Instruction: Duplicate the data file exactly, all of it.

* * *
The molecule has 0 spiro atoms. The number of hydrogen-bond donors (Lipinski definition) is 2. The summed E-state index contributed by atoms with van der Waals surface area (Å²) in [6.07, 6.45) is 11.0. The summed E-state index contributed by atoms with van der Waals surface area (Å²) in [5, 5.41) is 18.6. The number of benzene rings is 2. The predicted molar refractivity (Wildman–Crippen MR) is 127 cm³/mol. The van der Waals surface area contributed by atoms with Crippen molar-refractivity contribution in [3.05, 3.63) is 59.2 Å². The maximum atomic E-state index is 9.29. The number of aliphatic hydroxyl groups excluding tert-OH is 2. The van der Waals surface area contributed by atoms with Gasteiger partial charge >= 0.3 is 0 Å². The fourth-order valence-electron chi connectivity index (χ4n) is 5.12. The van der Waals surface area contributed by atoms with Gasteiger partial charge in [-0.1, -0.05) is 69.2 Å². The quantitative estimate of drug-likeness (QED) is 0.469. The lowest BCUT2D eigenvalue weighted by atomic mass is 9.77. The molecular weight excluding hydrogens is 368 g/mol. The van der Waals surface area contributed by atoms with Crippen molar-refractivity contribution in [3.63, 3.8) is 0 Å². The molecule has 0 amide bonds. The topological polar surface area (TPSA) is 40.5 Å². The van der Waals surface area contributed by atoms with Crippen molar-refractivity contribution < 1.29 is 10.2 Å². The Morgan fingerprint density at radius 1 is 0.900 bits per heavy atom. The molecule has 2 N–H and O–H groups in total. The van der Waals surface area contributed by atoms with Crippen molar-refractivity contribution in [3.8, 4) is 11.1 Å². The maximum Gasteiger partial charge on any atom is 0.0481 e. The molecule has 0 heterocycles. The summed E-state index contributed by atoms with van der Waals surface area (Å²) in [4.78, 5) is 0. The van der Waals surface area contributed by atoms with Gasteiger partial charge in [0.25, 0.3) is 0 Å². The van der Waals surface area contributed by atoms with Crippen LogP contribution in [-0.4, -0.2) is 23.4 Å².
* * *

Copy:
The molecule has 0 spiro atoms. The number of hydrogen-bond donors (Lipinski definition) is 2. The summed E-state index contributed by atoms with van der Waals surface area (Å²) in [6.07, 6.45) is 11.0. The summed E-state index contributed by atoms with van der Waals surface area (Å²) in [5, 5.41) is 18.6. The number of benzene rings is 2. The predicted molar refractivity (Wildman–Crippen MR) is 127 cm³/mol. The van der Waals surface area contributed by atoms with Crippen molar-refractivity contribution in [3.05, 3.63) is 59.2 Å². The maximum atomic E-state index is 9.29. The number of aliphatic hydroxyl groups excluding tert-OH is 2. The van der Waals surface area contributed by atoms with Gasteiger partial charge >= 0.3 is 0 Å². The fourth-order valence-electron chi connectivity index (χ4n) is 5.12. The van der Waals surface area contributed by atoms with Gasteiger partial charge in [-0.1, -0.05) is 69.2 Å². The quantitative estimate of drug-likeness (QED) is 0.469. The lowest BCUT2D eigenvalue weighted by atomic mass is 9.77. The molecular weight excluding hydrogens is 368 g/mol. The van der Waals surface area contributed by atoms with Crippen molar-refractivity contribution in [3.63, 3.8) is 0 Å². The molecule has 0 amide bonds. The topological polar surface area (TPSA) is 40.5 Å². The van der Waals surface area contributed by atoms with Crippen molar-refractivity contribution < 1.29 is 10.2 Å². The Morgan fingerprint density at radius 1 is 0.900 bits per heavy atom. The molecule has 2 N–H and O–H groups in total. The van der Waals surface area contributed by atoms with Crippen molar-refractivity contribution in [3.8, 4) is 11.1 Å². The maximum Gasteiger partial charge on any atom is 0.0481 e. The molecule has 0 heterocycles. The summed E-state index contributed by atoms with van der Waals surface area (Å²) in [4.78, 5) is 0. The van der Waals surface area contributed by atoms with Gasteiger partial charge in [0.25, 0.3) is 0 Å². The van der Waals surface area contributed by atoms with Crippen LogP contribution in [-0.4, -0.2) is 23.4 Å².